By Rafael Lourenco, EVP, ClearSale

Small e-commerce businesses face particular challenges when it comes to fighting fraud. One quarter of SMB respondents to a survey reported by Forbes in 2017 had experienced at least one chargeback, and eight percent had incurred more than 10 fraudulent transactions. Because fraudsters can rack up fraudulent charges so quickly with vulnerable merchants, because most SMBs have limited cash, and because botnet fraud can speed up the process even more, waiting to see if your business gets hit can be a costly error. By knowing how to assess your risks, how fraud can impact your business, and how to layer protective practices, you can give your small online business an edge in the fight against CNP fraud.

Understand your risk profile

According to the 2017 Lexis Nexis True Cost of Fraud survey, e-commerce businesses suffer more fraud attempts than traditional retail, with up to 43% of attempted e-commerce transactions being fraudulent during peak sales seasons. Small e-commerce firms were found to be more likely targets for CNP credit card fraud, the kind of fraud that results in chargebacks when cardholders discover the fraudulent purchases. The survey also found that online sellers often unwittingly decline good orders, which also costs them money as well as customer loyalty.

What you sell affects your risk profile, too. If your business sells digital goods such as online gift cards, it’s also more likely to be targeted by fraudsters. Lexis Nexis said that’s due to the shorter time available for transaction verification before the product is downloaded or accessed online. Sellers of luxury items  and small, popular items that are easy to resell are frequent fraud targets, too.

If your business is not strict about tracking fraud, it may also be at higher than average risk. Lexis Nexis found that smaller businesses “are less vigilant in tracking fraud.” Thieves know this, too. And while mid to large businesses incur more fraud as a percentage of their total sales, smaller businesses may suffer more as a result of fraud, thanks to lower revenues and cash flows to counteract fraud losses.

Understand the consequences of fraud

Successful CNP fraud causes near-immediate problems for merchants, in the form of chargebacks from defrauded cardholders. These chargebacks result in lost revenue, shipping fees, and products, as well as chargeback fees. Disputing chargebacks can take your time away from focusing on the core business.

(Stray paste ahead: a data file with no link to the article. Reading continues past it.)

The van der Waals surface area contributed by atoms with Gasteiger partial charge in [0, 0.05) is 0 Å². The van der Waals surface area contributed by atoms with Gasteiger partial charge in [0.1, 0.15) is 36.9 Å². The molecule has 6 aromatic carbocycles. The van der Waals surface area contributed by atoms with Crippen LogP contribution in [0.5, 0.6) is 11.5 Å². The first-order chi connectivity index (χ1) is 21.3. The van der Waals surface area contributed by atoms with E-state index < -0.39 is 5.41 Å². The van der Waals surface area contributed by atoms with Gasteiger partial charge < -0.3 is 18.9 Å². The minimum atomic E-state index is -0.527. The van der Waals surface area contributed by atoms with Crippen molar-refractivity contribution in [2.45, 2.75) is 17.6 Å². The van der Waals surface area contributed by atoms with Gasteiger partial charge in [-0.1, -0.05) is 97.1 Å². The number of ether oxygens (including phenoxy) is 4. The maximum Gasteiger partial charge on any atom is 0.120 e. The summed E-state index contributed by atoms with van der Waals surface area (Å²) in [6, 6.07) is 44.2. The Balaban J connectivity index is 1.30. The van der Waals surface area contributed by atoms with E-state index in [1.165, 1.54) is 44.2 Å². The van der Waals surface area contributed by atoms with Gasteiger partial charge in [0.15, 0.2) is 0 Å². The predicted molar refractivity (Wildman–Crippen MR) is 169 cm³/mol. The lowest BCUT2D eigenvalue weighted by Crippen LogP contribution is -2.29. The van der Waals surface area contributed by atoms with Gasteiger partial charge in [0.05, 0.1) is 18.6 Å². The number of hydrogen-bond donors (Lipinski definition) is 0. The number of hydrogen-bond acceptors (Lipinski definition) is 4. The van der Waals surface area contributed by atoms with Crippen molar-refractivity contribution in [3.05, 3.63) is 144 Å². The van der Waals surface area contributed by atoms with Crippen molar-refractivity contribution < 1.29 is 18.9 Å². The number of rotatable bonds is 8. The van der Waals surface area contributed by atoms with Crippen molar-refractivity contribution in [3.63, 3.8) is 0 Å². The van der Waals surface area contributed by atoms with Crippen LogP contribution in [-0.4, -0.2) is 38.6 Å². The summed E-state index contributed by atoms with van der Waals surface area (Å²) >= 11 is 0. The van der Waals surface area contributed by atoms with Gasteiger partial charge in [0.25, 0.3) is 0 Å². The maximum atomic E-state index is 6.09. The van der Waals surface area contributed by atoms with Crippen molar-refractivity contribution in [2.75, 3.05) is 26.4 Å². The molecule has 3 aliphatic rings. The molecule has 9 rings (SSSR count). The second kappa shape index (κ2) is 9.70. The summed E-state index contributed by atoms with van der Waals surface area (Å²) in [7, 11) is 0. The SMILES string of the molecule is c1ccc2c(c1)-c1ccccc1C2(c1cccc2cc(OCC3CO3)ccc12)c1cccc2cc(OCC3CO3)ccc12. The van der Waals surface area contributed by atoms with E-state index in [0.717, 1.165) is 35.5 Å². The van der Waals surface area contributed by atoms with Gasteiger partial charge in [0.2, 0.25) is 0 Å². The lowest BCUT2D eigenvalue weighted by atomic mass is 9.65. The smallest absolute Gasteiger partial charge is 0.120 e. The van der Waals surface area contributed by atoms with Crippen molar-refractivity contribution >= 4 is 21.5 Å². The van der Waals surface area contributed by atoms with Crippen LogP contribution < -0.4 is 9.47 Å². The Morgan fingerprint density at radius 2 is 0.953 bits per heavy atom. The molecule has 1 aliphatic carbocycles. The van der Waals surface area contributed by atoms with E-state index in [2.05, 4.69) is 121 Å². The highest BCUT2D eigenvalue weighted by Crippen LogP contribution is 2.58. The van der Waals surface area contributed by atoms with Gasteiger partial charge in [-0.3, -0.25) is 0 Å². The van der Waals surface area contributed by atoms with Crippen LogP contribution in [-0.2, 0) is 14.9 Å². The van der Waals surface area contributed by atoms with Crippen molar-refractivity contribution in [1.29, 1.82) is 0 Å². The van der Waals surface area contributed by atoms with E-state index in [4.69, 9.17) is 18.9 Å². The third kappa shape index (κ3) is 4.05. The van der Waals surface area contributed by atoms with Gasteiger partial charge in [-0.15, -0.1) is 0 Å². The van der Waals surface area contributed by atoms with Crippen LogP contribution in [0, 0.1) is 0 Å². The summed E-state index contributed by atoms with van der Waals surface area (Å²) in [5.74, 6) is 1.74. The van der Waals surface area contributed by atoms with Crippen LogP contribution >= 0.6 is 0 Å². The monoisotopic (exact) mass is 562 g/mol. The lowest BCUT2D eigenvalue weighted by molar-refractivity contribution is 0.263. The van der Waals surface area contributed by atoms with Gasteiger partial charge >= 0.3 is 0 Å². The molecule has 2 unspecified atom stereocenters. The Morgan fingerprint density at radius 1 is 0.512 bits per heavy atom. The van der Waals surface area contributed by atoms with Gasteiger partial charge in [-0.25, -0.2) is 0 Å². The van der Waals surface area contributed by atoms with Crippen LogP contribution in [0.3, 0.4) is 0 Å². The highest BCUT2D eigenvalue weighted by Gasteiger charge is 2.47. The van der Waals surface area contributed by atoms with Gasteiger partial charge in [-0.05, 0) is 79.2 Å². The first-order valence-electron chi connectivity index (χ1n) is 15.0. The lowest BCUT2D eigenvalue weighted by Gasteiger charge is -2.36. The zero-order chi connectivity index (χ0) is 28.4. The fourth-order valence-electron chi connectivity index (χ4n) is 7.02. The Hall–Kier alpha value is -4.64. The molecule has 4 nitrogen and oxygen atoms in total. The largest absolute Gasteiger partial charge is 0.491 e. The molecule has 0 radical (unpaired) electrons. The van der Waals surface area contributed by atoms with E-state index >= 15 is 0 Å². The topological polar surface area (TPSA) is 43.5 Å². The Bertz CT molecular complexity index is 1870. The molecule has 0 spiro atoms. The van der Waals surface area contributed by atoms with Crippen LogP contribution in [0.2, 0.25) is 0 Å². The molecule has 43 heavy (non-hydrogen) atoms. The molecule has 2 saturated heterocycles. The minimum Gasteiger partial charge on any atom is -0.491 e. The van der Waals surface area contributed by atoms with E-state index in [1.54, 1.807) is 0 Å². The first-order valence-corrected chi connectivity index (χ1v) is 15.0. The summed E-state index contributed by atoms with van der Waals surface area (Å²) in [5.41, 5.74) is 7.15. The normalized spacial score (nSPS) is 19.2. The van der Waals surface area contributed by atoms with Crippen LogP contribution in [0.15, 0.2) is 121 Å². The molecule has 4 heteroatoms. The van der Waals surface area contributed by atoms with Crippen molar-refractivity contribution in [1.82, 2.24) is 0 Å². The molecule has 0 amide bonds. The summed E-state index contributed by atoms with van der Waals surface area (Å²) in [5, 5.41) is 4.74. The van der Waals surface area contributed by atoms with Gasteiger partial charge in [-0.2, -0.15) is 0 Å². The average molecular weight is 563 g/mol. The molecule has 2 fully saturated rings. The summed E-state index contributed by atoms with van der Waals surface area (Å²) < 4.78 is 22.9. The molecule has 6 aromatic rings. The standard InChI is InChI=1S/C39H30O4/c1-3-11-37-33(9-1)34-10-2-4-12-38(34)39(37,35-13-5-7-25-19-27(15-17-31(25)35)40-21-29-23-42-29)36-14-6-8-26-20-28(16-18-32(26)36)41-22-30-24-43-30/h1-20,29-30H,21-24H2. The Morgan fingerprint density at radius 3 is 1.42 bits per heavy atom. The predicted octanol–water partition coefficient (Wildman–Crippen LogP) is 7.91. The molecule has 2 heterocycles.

There are longer-term consequences to CNP fraud and chargebacks, too. When a fraud attempt succeeds, thieves may return to commit more fraud in the same online store or share the store information with criminal colleagues. Fraudsters may even deploy bots to automate the fraud process and speed it up, resulting in large losses in a very short period of time.

Multiple chargebacks can raise a merchant’s chargeback ratio (the number of charged back orders compared to total orders) to the point where the payment processor starts charging higher per-transaction rates. If the chargeback ratio rises high enough or fast enough, the processor or bank may close the account with little advance notice to prevent further losses. At that point, the merchant is in real trouble.

Reducing fraud chargebacks with tracking and layers

To avoid this worst-case scenario, it’s important to track your data to see where your fraud protection works and where it needs to improve. Lexis Nexis found that just 19% of e-commerce sellers tracked both attempted and completed fraud. Both are crucial for a realistic assessment of your fraud prevention program. The Lexis Nexis report also found that more than 70% of small e-commerce businesses weren’t tracking fraud by channel. Again, this data is important for an accurate picture of what works and what doesn’t. Data can also help you identify your false decline rate and reduce it. Small e-commerce merchants surveyed by Lexis Nexis declined 45% of their orders—and 22% of those were false positives.

Next, each business needs the right mix of layers to protect against the fraud it faces now to address new fraud patterns as they arise. These layers can include everything from basic card verification value checks to geolocation, real-time transaction scoring, and more. How many layers do small businesses need? Lexis Nexis found that e-commerce businesses that layered five to 10 identity and payment fraud prevention tools had lower fraud costs as a percentage of revenue than similar businesses that used fewer solutions.

As card-not-present fraud rates rise and fraud schemes grow more sophisticated, SMBs must know the fraud landscape and their place in it. Tracking fraud metrics, using an appropriate mix of security layers, and adjusting protection as needed can help small e-commerce businesses avoid fraud-related chargebacks and focus on their core business.

Rafael Lourenco is Executive Vice President at ClearSale, a Card-Not-Present fraud prevention operation that protects e-commerce merchants against chargebacks. The company’s flagship product, Total Guaranteed Protection, is an end-to-end outsourced fraud detection solution for online retailers. Follow on twitter at @ClearSaleUS or visit